Bandari music

From Wikipedia, the free encyclopedia
Jump to: navigation, search

Bandari music (Persian: بندری‎‎) stems from Iran's south, around the Persian Gulf region.

Music[edit]

It is a rhythmic type of dance music played fast and slow using quarter tone that can be vocalized and played. It is played during celebrations including in weddings.[1]

The definition of the word “bandari” means “of the port” is a derivation of the Persian word bandar, meaning port.[2]

Instruments[edit]

The major musical instruments used in the Bandari style;

  • The nei anban is an instrument made of goat's skin similar to Irish bagpipes and is played by blowing.[3]
  • The tombak is a percussion instrument made of animal skin and the wood of the walnut tree.[3]
  • The daf is a percussion instrument made of animal skin and a wooden frame like the head of a drum, with jingles on the rim, similar to the tambourine.
  • The darbuka is a percussion instrument made of fish skin and clay.

Modern Persian Bandari bands use rhythmic instruments such as the frame drum, darbuka, djembe, talking drum, quinto, conga, and acoustic and electric drums specialized in 6/8 rhythm which are used in a creative way.[citation needed]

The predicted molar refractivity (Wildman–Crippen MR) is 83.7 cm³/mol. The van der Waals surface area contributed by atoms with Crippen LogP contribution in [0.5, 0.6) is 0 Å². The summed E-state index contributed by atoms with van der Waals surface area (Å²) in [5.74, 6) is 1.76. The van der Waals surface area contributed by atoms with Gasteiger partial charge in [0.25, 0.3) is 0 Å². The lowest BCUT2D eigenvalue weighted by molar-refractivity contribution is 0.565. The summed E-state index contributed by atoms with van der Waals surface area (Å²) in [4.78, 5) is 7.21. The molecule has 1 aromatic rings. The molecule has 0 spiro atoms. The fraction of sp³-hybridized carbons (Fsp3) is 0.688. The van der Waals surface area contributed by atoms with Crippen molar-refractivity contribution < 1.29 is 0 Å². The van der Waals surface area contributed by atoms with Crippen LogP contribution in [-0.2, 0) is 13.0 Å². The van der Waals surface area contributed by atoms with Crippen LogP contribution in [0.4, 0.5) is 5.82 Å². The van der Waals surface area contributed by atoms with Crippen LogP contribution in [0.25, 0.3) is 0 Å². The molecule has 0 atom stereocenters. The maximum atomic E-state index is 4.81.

Bandari dance[edit]

Bandari is often referred to as "Persian Bellydance".[2][4] Bandari dance is a chain dance that often involves multiple people dancing[2] and often perform this at parties, travelling around in a circle and sometimes stepping into the centre for a solo with encouragement from other dancers, the only variations are in the arm movements.[4] It's a Persian dance that prevails in the South of Iran next to Persian Gulf and has been influenced by the African and Arabic music and dance. It is a combination of rhythmic movements in various directions according to the beat of the song. The distinct feature of this dance is the way performers wave their hands in a unique manner that resembles the cooperation of a group of fishermen at the sea.[2]

References[edit]

  1. ^ Persian Mirror, “The Modern Magazine for Persian Weddings” Archived December 2, 2011, at the Wayback Machine.
  2. ^ a b c d "Iranian Raqs e-Bandari". Middle Eastern Dance. 2011. Retrieved Aug 25, 2014. 
  3. ^ a b Jarahzadeh, Kamyar. "Music and Race Politics in the Iranian Persian Gulf: Shanbehzadeh and "Bandari"". Ajam Media Collective. Retrieved 2016-01-26. 
  4. ^ a b "Persian Style Belly Dance Bandari". Nazeem Allayl's Atlanta Belly Dance Studio. atlantabellydance.com. 2006. Retrieved Aug 25, 2014. 

External links[edit]